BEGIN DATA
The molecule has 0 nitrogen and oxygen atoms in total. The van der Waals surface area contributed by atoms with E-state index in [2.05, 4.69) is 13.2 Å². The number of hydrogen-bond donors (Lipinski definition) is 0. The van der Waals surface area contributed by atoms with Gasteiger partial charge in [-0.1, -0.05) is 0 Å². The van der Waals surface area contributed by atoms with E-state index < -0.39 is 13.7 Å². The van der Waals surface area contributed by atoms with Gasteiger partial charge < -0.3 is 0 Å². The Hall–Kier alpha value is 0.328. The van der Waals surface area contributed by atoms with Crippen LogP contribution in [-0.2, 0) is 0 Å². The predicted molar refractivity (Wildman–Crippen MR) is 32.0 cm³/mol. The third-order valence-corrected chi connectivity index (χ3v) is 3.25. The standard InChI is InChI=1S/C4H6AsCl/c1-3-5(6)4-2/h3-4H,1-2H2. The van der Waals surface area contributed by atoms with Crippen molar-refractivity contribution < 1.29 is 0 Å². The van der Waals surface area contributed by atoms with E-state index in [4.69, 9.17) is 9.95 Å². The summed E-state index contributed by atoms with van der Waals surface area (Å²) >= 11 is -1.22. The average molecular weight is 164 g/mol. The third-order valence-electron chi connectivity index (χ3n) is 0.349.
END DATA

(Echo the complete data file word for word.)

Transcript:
The molecule has 0 nitrogen and oxygen atoms in total. The van der Waals surface area contributed by atoms with E-state index in [2.05, 4.69) is 13.2 Å². The number of hydrogen-bond donors (Lipinski definition) is 0. The van der Waals surface area contributed by atoms with Gasteiger partial charge in [-0.1, -0.05) is 0 Å². The van der Waals surface area contributed by atoms with E-state index < -0.39 is 13.7 Å². The van der Waals surface area contributed by atoms with Gasteiger partial charge < -0.3 is 0 Å². The Hall–Kier alpha value is 0.328. The van der Waals surface area contributed by atoms with Crippen LogP contribution in [-0.2, 0) is 0 Å². The predicted molar refractivity (Wildman–Crippen MR) is 32.0 cm³/mol. The third-order valence-corrected chi connectivity index (χ3v) is 3.25. The standard InChI is InChI=1S/C4H6AsCl/c1-3-5(6)4-2/h3-4H,1-2H2. The van der Waals surface area contributed by atoms with Crippen molar-refractivity contribution < 1.29 is 0 Å². The van der Waals surface area contributed by atoms with E-state index in [4.69, 9.17) is 9.95 Å². The summed E-state index contributed by atoms with van der Waals surface area (Å²) >= 11 is -1.22. The average molecular weight is 164 g/mol. The third-order valence-electron chi connectivity index (χ3n) is 0.349.